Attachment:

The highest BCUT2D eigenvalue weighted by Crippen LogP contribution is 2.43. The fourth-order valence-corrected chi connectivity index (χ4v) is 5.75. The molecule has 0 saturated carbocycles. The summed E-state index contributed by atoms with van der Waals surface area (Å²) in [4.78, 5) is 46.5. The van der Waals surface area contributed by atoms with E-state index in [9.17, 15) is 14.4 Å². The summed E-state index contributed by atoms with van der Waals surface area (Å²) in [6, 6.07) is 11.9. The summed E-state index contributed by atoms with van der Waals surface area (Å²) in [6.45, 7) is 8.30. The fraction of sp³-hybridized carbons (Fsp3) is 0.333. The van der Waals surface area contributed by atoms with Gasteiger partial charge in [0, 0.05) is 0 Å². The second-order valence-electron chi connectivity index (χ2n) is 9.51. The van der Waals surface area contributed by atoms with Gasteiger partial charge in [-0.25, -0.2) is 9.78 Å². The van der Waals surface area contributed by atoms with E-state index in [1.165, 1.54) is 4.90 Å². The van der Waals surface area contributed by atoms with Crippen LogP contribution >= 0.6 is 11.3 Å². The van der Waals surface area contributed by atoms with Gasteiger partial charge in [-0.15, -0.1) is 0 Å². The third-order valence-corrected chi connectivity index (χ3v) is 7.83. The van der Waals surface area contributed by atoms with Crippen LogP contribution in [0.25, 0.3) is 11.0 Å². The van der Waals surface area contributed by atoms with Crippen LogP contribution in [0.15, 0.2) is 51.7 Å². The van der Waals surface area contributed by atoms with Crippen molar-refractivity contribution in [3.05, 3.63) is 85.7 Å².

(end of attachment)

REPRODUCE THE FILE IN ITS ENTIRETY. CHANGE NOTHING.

The highest BCUT2D eigenvalue weighted by Crippen LogP contribution is 2.43. The fourth-order valence-corrected chi connectivity index (χ4v) is 5.75. The molecule has 0 saturated carbocycles. The summed E-state index contributed by atoms with van der Waals surface area (Å²) in [4.78, 5) is 46.5. The van der Waals surface area contributed by atoms with E-state index in [9.17, 15) is 14.4 Å². The summed E-state index contributed by atoms with van der Waals surface area (Å²) in [6, 6.07) is 11.9. The summed E-state index contributed by atoms with van der Waals surface area (Å²) in [6.45, 7) is 8.30. The fraction of sp³-hybridized carbons (Fsp3) is 0.333. The van der Waals surface area contributed by atoms with Gasteiger partial charge in [0, 0.05) is 0 Å². The second-order valence-electron chi connectivity index (χ2n) is 9.51. The van der Waals surface area contributed by atoms with Gasteiger partial charge in [-0.25, -0.2) is 9.78 Å². The van der Waals surface area contributed by atoms with E-state index in [1.165, 1.54) is 4.90 Å². The van der Waals surface area contributed by atoms with Crippen LogP contribution >= 0.6 is 11.3 Å². The van der Waals surface area contributed by atoms with Gasteiger partial charge in [-0.15, -0.1) is 0 Å². The third-order valence-corrected chi connectivity index (χ3v) is 7.83. The van der Waals surface area contributed by atoms with Crippen LogP contribution in [0.25, 0.3) is 11.0 Å². The van der Waals surface area contributed by atoms with Crippen LogP contribution in [0.15, 0.2) is 51.7 Å². The van der Waals surface area contributed by atoms with Crippen molar-refractivity contribution in [3.05, 3.63) is 85.7 Å².